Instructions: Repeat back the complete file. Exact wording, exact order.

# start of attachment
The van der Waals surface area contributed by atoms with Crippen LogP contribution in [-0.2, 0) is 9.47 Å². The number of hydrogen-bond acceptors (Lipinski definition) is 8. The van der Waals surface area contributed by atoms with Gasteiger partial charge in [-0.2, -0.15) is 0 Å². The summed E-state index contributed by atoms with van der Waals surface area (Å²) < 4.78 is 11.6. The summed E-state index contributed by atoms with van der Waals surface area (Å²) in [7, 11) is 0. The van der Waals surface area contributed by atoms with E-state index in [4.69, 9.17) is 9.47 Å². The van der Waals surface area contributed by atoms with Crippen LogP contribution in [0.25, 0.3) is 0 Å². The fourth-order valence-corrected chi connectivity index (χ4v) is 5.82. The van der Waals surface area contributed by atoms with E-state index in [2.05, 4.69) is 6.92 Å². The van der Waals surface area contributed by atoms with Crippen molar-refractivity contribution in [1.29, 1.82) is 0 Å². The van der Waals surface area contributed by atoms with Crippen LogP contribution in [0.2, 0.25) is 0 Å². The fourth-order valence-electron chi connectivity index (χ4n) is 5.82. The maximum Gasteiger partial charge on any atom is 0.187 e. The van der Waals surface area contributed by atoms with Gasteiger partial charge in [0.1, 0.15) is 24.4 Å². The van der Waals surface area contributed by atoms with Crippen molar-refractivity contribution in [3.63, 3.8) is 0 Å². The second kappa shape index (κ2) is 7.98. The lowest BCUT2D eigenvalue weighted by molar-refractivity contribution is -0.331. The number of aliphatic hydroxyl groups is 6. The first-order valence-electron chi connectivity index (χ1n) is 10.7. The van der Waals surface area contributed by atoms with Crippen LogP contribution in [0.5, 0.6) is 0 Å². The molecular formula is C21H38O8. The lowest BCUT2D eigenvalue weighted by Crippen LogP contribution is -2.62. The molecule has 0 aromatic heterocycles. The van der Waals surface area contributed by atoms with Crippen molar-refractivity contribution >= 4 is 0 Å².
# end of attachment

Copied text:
The van der Waals surface area contributed by atoms with Crippen LogP contribution in [-0.2, 0) is 9.47 Å². The number of hydrogen-bond acceptors (Lipinski definition) is 8. The van der Waals surface area contributed by atoms with Gasteiger partial charge in [-0.2, -0.15) is 0 Å². The summed E-state index contributed by atoms with van der Waals surface area (Å²) < 4.78 is 11.6. The summed E-state index contributed by atoms with van der Waals surface area (Å²) in [7, 11) is 0. The van der Waals surface area contributed by atoms with E-state index in [4.69, 9.17) is 9.47 Å². The van der Waals surface area contributed by atoms with Crippen LogP contribution in [0.25, 0.3) is 0 Å². The fourth-order valence-corrected chi connectivity index (χ4v) is 5.82. The van der Waals surface area contributed by atoms with E-state index in [2.05, 4.69) is 6.92 Å². The van der Waals surface area contributed by atoms with Crippen molar-refractivity contribution in [1.29, 1.82) is 0 Å². The van der Waals surface area contributed by atoms with Crippen LogP contribution in [0.2, 0.25) is 0 Å². The fourth-order valence-electron chi connectivity index (χ4n) is 5.82. The maximum Gasteiger partial charge on any atom is 0.187 e. The van der Waals surface area contributed by atoms with Gasteiger partial charge in [0.1, 0.15) is 24.4 Å². The van der Waals surface area contributed by atoms with Crippen molar-refractivity contribution in [3.63, 3.8) is 0 Å². The second kappa shape index (κ2) is 7.98. The lowest BCUT2D eigenvalue weighted by molar-refractivity contribution is -0.331. The number of aliphatic hydroxyl groups is 6. The first-order valence-electron chi connectivity index (χ1n) is 10.7. The van der Waals surface area contributed by atoms with Crippen LogP contribution in [0.5, 0.6) is 0 Å². The molecular formula is C21H38O8. The lowest BCUT2D eigenvalue weighted by Crippen LogP contribution is -2.62. The molecule has 0 aromatic heterocycles. The van der Waals surface area contributed by atoms with Crippen molar-refractivity contribution >= 4 is 0 Å².